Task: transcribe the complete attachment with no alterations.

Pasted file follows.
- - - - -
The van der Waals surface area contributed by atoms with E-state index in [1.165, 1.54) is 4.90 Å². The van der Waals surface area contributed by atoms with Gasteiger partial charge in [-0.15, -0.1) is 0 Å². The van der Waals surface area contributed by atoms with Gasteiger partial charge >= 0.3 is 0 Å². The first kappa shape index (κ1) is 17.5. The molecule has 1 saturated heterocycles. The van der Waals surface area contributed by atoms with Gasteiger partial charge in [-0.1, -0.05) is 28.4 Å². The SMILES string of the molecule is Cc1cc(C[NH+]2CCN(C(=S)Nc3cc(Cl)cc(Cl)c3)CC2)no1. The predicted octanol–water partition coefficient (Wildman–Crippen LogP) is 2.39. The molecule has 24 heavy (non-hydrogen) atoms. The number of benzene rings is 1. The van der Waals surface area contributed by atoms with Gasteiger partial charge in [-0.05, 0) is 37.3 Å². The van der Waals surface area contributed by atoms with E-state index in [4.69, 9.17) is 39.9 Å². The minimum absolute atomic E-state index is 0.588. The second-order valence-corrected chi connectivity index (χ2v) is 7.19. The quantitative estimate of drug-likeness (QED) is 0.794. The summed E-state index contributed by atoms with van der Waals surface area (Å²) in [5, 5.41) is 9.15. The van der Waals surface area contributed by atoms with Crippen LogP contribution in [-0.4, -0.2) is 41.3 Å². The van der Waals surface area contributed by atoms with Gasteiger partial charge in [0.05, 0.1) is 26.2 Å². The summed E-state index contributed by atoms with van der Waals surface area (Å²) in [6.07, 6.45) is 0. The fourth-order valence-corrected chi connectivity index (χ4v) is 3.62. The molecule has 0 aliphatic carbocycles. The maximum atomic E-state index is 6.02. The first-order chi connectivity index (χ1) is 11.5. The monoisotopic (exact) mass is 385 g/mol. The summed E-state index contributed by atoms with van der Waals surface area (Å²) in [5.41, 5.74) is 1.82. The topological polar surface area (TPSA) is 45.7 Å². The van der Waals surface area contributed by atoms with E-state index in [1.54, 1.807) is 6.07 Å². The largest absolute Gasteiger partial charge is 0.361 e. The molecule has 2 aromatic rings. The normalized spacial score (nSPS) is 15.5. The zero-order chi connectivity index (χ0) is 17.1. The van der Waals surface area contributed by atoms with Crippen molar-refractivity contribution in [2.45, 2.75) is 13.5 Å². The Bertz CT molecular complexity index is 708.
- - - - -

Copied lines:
The van der Waals surface area contributed by atoms with E-state index in [1.165, 1.54) is 4.90 Å². The van der Waals surface area contributed by atoms with Gasteiger partial charge in [-0.15, -0.1) is 0 Å². The van der Waals surface area contributed by atoms with Gasteiger partial charge >= 0.3 is 0 Å². The first kappa shape index (κ1) is 17.5. The molecule has 1 saturated heterocycles. The van der Waals surface area contributed by atoms with Gasteiger partial charge in [-0.1, -0.05) is 28.4 Å². The SMILES string of the molecule is Cc1cc(C[NH+]2CCN(C(=S)Nc3cc(Cl)cc(Cl)c3)CC2)no1. The predicted octanol–water partition coefficient (Wildman–Crippen LogP) is 2.39. The molecule has 24 heavy (non-hydrogen) atoms. The number of benzene rings is 1. The van der Waals surface area contributed by atoms with Gasteiger partial charge in [-0.05, 0) is 37.3 Å². The van der Waals surface area contributed by atoms with E-state index in [4.69, 9.17) is 39.9 Å². The minimum absolute atomic E-state index is 0.588. The second-order valence-corrected chi connectivity index (χ2v) is 7.19. The quantitative estimate of drug-likeness (QED) is 0.794. The summed E-state index contributed by atoms with van der Waals surface area (Å²) in [5, 5.41) is 9.15. The van der Waals surface area contributed by atoms with Crippen LogP contribution in [-0.4, -0.2) is 41.3 Å². The van der Waals surface area contributed by atoms with Gasteiger partial charge in [0.05, 0.1) is 26.2 Å². The summed E-state index contributed by atoms with van der Waals surface area (Å²) in [6.07, 6.45) is 0. The fourth-order valence-corrected chi connectivity index (χ4v) is 3.62. The molecule has 0 aliphatic carbocycles. The maximum atomic E-state index is 6.02. The first-order chi connectivity index (χ1) is 11.5. The monoisotopic (exact) mass is 385 g/mol. The summed E-state index contributed by atoms with van der Waals surface area (Å²) in [5.41, 5.74) is 1.82. The topological polar surface area (TPSA) is 45.7 Å². The van der Waals surface area contributed by atoms with E-state index in [1.54, 1.807) is 6.07 Å². The largest absolute Gasteiger partial charge is 0.361 e. The molecule has 2 aromatic rings. The normalized spacial score (nSPS) is 15.5. The zero-order chi connectivity index (χ0) is 17.1. The van der Waals surface area contributed by atoms with Crippen molar-refractivity contribution in [2.45, 2.75) is 13.5 Å². The Bertz CT molecular complexity index is 708.